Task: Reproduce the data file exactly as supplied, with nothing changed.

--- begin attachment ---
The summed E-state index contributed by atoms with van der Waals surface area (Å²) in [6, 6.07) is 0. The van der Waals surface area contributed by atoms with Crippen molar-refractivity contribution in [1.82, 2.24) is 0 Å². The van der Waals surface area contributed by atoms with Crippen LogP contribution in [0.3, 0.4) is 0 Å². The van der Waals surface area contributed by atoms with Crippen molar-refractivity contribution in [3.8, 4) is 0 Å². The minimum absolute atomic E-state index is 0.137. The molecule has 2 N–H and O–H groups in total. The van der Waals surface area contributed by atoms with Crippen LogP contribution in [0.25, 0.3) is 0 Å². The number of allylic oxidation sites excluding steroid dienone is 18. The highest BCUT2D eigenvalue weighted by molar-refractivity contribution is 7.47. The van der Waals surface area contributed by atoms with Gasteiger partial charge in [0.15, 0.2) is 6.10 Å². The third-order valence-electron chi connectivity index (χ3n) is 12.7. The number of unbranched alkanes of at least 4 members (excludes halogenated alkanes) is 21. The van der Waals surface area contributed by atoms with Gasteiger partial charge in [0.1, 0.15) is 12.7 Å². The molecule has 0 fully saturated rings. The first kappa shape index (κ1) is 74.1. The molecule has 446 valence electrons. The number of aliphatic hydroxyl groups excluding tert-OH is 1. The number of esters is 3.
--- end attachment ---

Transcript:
The summed E-state index contributed by atoms with van der Waals surface area (Å²) in [6, 6.07) is 0. The van der Waals surface area contributed by atoms with Crippen molar-refractivity contribution in [1.82, 2.24) is 0 Å². The van der Waals surface area contributed by atoms with Crippen LogP contribution in [0.3, 0.4) is 0 Å². The van der Waals surface area contributed by atoms with Crippen molar-refractivity contribution in [3.8, 4) is 0 Å². The minimum absolute atomic E-state index is 0.137. The molecule has 2 N–H and O–H groups in total. The van der Waals surface area contributed by atoms with Crippen LogP contribution in [0.25, 0.3) is 0 Å². The number of allylic oxidation sites excluding steroid dienone is 18. The highest BCUT2D eigenvalue weighted by molar-refractivity contribution is 7.47. The van der Waals surface area contributed by atoms with Gasteiger partial charge in [0.15, 0.2) is 6.10 Å². The third-order valence-electron chi connectivity index (χ3n) is 12.7. The number of unbranched alkanes of at least 4 members (excludes halogenated alkanes) is 21. The van der Waals surface area contributed by atoms with Gasteiger partial charge in [0.1, 0.15) is 12.7 Å². The molecule has 0 fully saturated rings. The first kappa shape index (κ1) is 74.1. The molecule has 446 valence electrons. The number of aliphatic hydroxyl groups excluding tert-OH is 1. The number of esters is 3.